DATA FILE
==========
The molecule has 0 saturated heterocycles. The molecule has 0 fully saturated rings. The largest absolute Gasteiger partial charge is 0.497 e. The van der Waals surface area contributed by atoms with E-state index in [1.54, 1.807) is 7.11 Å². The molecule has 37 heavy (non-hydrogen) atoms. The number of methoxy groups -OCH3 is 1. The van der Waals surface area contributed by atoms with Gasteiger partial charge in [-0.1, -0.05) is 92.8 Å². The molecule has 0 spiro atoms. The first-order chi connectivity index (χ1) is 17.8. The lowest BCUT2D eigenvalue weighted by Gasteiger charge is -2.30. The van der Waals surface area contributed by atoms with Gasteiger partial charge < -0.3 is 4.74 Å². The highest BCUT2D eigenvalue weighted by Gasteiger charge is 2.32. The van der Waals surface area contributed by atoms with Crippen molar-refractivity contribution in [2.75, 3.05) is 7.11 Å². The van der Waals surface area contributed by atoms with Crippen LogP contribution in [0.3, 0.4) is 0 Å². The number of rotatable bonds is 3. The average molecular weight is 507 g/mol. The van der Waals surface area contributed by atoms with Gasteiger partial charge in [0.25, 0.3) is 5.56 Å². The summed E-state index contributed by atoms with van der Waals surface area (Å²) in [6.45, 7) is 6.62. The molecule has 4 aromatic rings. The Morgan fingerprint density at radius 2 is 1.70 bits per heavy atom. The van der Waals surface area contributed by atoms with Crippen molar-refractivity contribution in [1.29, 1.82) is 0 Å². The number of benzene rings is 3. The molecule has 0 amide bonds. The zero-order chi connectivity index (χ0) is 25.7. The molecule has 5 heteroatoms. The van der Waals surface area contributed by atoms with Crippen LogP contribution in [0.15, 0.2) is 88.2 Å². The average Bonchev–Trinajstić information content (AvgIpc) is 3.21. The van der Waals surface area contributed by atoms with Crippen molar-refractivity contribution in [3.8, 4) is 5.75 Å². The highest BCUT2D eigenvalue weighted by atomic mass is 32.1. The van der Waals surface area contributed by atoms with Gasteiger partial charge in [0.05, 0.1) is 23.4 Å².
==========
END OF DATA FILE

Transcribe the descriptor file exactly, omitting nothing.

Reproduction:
The molecule has 0 saturated heterocycles. The molecule has 0 fully saturated rings. The largest absolute Gasteiger partial charge is 0.497 e. The van der Waals surface area contributed by atoms with E-state index in [1.54, 1.807) is 7.11 Å². The molecule has 37 heavy (non-hydrogen) atoms. The number of methoxy groups -OCH3 is 1. The van der Waals surface area contributed by atoms with Gasteiger partial charge in [-0.1, -0.05) is 92.8 Å². The molecule has 0 spiro atoms. The first-order chi connectivity index (χ1) is 17.8. The lowest BCUT2D eigenvalue weighted by Gasteiger charge is -2.30. The van der Waals surface area contributed by atoms with Gasteiger partial charge < -0.3 is 4.74 Å². The highest BCUT2D eigenvalue weighted by Gasteiger charge is 2.32. The van der Waals surface area contributed by atoms with Crippen molar-refractivity contribution in [2.75, 3.05) is 7.11 Å². The van der Waals surface area contributed by atoms with Crippen LogP contribution in [0.3, 0.4) is 0 Å². The number of rotatable bonds is 3. The average molecular weight is 507 g/mol. The van der Waals surface area contributed by atoms with Gasteiger partial charge in [0.25, 0.3) is 5.56 Å². The summed E-state index contributed by atoms with van der Waals surface area (Å²) in [6.45, 7) is 6.62. The molecule has 4 aromatic rings. The Morgan fingerprint density at radius 2 is 1.70 bits per heavy atom. The van der Waals surface area contributed by atoms with Crippen molar-refractivity contribution in [1.29, 1.82) is 0 Å². The number of benzene rings is 3. The molecule has 0 amide bonds. The zero-order chi connectivity index (χ0) is 25.7. The molecule has 5 heteroatoms. The van der Waals surface area contributed by atoms with Crippen LogP contribution in [0.15, 0.2) is 88.2 Å². The average Bonchev–Trinajstić information content (AvgIpc) is 3.21. The van der Waals surface area contributed by atoms with Crippen molar-refractivity contribution in [3.8, 4) is 5.75 Å². The highest BCUT2D eigenvalue weighted by atomic mass is 32.1. The van der Waals surface area contributed by atoms with Gasteiger partial charge in [0.05, 0.1) is 23.4 Å².